Back to the full-price, full-profit iPhone. This year is an “S” model year, meaning the “iPhone 5S,” as people have taken to calling it, will come with some buffed out internals. Ever since the first iPhone launched in 2007, Apple has refreshed the handset with a newly upgraded model at the same time every year (with the exception of the iPhone 4S, which didn’t enter resale channels until October 2011 due in part to component supply trouble from the Tohoku earthquake and ensuing tsunami). And since the iPhone 3GS, Apple has redesigned its smartphone every other year, with intervening models getting the “S” treatment.
BEHOLD! The iPhone 5S! (Nah, just the iPhone 5) | Credit: Apple
One important hardware upgrade could be a fingerprint sensor integrated into the newest iPhone’s home button, because, well why not. I mean, Apple has to do something with their $356 million purchase of biometric security firm AuthenTec. Chief exec Tim Cook literally had to look in both pockets of his stonewashed pre-worn jeans to come up with that amount of cash. Literally.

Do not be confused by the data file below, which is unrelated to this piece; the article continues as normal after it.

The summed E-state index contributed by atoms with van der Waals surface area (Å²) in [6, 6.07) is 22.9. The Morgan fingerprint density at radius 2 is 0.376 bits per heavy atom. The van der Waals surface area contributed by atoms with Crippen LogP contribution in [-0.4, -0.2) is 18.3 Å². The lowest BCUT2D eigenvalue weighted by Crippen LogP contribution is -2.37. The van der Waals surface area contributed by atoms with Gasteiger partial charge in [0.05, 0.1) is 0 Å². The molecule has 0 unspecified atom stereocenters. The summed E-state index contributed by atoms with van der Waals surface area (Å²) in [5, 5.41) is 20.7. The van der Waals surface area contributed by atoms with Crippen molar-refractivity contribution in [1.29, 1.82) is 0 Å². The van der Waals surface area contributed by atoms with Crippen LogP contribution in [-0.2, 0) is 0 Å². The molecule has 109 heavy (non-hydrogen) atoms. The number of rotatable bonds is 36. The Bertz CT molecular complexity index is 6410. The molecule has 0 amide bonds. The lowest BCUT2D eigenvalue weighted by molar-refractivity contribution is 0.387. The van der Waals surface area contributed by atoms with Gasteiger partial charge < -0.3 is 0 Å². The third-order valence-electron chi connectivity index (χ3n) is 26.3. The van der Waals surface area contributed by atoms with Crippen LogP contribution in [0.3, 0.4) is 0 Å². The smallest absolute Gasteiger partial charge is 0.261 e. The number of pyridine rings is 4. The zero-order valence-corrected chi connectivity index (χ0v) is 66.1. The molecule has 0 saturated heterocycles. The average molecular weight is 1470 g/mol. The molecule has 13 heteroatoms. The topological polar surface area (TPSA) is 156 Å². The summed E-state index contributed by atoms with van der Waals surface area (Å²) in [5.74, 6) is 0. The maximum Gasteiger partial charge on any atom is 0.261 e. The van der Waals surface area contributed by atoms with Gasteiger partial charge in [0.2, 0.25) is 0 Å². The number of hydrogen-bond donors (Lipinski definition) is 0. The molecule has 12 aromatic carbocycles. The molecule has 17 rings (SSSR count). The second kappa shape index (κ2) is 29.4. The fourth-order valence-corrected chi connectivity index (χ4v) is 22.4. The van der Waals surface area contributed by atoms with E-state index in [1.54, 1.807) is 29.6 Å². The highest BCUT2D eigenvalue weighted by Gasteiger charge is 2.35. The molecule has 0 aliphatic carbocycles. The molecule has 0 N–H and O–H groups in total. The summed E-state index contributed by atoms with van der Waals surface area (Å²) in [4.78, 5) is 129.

Analysts think the fingerprint tech, which could add a whole new level of iPhone security for the bumptious, is also going to make its way to an all-new mythical Apple product: the iWatch. Yours truly was the first to report (shameless self-promoting link) on an Apple patent for such a wearable device.
Artist’s rendition. | Credit: U.S. Patent and Trademark Office
Now, let’s not get ahead of ourselves when we gaze deeply into those sweet, sweet line drawings. Stay focused — stay strong. That’s probably not even close to what Apple’s wrist candy will look like.
The patent does hold, however, a few clues as to what Cupertino may have up its sleeves. For one, it’s basically a foregone conclusion that an iWatch would fit into the iOS ecosystem, or at least will benefit greatly from having a new-fangled iPhone with which to communicate.